1. The entire project is a non-profit quest, all Slice and I get out of this, is the cover and recreation of a master piece we both worship and admire, with the personal satisfaction that this brings with it.
  2. We will not publish this work to the public without the approval of the legitimate owners of the Copy Rights. (Roger Waters, David Gilmour and EMI Group Limited)
  3. The Cover will be published when permissions granted on YouTube on Slice’s Channel and will not be under the name STW or Slice The Wall these are code names during the project development stage, are not registered and hold no commercial value.

Having that out of the way, for what I am happy. Contact has been established with David Gilmour’s managers office in London and they have no objection to the project as long as the IP is not damaged or mistreated. We have sent the same request to Roger Waters office but haven’t received reply yet (witch is understandable being that he is in middle of a tour right now). We have been unable to contact EMI, there seems to be a logical barrier that we have not been able to overcome yet. We have left a few attempts via their web site but we have no idea if they have gone through.

Slice Recording Bass Session 18 STW

Getting on with the project, Slice is going to record all guitars (Electric, Acoustic, Classic & Slide), Bass for all tracks and Piano on all tracks that have piano (not keyboards). in the 26 songs there are over 90 different parts, and some are going to be dubbed. that means nearly 150 tracks to be recorded. we started in August and have recorded 21 session with 87 tracks finished in total, where in most sessions Slice records between 6 and 8 parts, we have had to repeat some early recordings due to sound issues. Our target is to finish all the recording by April and have the mixing finished by July. There is still a fair way to go but we are more confident after every session.

Rough mix not the final thing.

 https://player.soundcloud.com/player.swf?url=http%3A%2F%2Fapi.soundcloud.com%2Ftracks%2F36489972Slice Cover ABTW2 by Ian Burt

After July and once the audio is all finished, mixed and mastered We will start editing recording and editing the core live performance video, All the video will be treated using the Chroma Key technique. There will be tons of footage we are using up to 6 cameras on every instrument part that sums up to 80×6 in the range of 500 video clips, that need to be selected arranged and edited. One of the things we decided early on, was that expecting to engage our potential viewers for an hour and a half on just a performance of slice would not cut it, we wanted to do something more without making a plagiarism of the film or show. keeping the viewers attention has been and still is a challenge that we haven’t quite solved. One thing that we are going to do is record a side story with Slice as the main character, where he tries to go through the different songs with a personal view, this has not yet taken since we are still working on the script and footage that needs to be decided. A great amount of this resource footage that will be recorded outside the studio, there for we are waiting for better weather.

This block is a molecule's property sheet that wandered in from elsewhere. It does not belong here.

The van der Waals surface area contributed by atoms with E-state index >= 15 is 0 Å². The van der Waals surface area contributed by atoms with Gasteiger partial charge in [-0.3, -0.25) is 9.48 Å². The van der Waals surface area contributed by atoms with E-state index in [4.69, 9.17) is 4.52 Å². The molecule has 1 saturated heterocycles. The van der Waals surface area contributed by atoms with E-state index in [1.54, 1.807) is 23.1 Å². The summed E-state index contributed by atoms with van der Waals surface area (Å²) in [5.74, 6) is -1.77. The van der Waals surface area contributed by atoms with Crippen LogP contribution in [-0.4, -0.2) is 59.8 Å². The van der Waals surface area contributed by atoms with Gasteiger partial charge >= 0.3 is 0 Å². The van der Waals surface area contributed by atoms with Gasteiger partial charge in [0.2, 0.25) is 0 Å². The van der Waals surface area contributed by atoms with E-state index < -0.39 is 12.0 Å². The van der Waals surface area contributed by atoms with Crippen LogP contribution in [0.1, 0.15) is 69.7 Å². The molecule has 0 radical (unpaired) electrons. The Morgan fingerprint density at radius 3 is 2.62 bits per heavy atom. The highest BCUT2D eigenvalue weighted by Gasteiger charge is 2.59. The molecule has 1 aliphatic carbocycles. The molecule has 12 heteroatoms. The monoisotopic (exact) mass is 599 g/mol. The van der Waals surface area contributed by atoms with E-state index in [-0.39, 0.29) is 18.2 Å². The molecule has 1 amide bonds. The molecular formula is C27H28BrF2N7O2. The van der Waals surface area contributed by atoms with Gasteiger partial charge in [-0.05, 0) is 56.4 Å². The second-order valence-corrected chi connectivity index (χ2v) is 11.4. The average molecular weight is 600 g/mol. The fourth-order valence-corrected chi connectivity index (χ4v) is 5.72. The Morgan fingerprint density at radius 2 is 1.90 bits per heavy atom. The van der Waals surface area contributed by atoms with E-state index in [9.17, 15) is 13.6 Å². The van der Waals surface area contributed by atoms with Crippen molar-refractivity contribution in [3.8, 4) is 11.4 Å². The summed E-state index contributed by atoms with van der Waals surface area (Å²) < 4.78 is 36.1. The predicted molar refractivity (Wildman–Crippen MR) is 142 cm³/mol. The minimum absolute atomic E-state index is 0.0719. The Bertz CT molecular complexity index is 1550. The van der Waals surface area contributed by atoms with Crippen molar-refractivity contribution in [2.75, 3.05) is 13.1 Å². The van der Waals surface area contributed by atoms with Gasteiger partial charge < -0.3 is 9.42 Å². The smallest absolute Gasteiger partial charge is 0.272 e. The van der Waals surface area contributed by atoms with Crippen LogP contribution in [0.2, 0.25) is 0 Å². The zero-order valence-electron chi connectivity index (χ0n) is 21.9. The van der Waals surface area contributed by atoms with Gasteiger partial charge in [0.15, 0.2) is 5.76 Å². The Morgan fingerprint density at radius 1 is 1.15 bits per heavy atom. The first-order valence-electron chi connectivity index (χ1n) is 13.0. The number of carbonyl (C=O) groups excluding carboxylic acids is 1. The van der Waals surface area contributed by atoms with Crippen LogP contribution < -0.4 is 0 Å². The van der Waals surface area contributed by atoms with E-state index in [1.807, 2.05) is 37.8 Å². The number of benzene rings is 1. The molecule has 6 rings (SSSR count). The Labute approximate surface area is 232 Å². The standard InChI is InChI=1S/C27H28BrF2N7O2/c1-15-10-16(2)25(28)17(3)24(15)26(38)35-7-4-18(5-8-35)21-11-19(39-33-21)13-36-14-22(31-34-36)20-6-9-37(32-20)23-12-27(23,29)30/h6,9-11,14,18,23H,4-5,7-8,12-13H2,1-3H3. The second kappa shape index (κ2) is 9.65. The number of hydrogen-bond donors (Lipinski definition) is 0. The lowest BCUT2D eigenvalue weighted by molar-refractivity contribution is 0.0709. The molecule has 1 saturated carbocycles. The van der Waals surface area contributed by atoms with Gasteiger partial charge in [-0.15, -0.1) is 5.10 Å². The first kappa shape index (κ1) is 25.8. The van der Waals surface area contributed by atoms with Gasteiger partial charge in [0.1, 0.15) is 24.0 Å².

Slice Session 20 STW piano recording

There is also the Graphics, all Chroma video will be scored upon a virtual background that is being designed for all different scenes.

Please review earlier posts to get further details on the STW project.

I will continue to post on the progress of the project as we move down the schedule.

any enquiry or support please contact me at iaburt@hotmail.com

Support Slice by visiting his You Tube Channel at  http://youtube.com/user/inside71slice

Thanks for reading, I hope you enjoyed.

Ian Burt © 2012


A great cover version.

 

I have just finished seeing a video, that has marked me profoundly. It has been a real eye opener for me. The information has been there all along, but it has all come into context watching this video. The video is in Spanish, thou the main stream of the video is Eduardo Punset (Spanish Presenter) interviewing Ken Robinson. The interview has been dubbed to Spanish but you can make out the interview in the back ground. http://blip.tv/redes/redes-89-los-secretos-de-la-creatividad-4944707. If you can spare the time I recommend you pay a visit and view the video, I also recommend you get Ken’s book:

"The Element: How Finding Your Passion Changes Everything"
Ken Robinson; Mass Market Paperback; $10.20
In Stock
Sold by: Amazon.com LLC

TheElement

Creativity, ¡wow!, what a word. I have always been a creative person, creativity is in most everything I do in my personal and professional life, But so are you in more than you may realise, I try to be as creative as possible in anything I undertake, posting an article every week or twice a week, requires a fair amount of creativity. But so does everything else we do on our every day lives, when we dress in the morning we use creativity to choose what to wear (some with more taste than others). Creativity is about the science of looking ahead into the future and taking decisions that affect the outcome of it. When you send an SMS, an e-Mail or comment on a social network there is some degree of creativity. From the video, I specially liked Ken’s comment explaining, that creativity is not something we have or we don’t have, like given thing, everyone in their own ways are creative. Creativity is like reading or writing, in the sense that are one is not incapable of writing or reading all they need is to learn how to. Creativity needs to be exercised and learnt but we all have it in us in a different ways. We all have a different approach and different ways of being creative but it is one of the fundamental differentiators of the human race for good and for bad. Bad because creativity is the basic ingredient in a lie, a lie is a product of someone’s imagination created for a purpose. But let me get back to my post.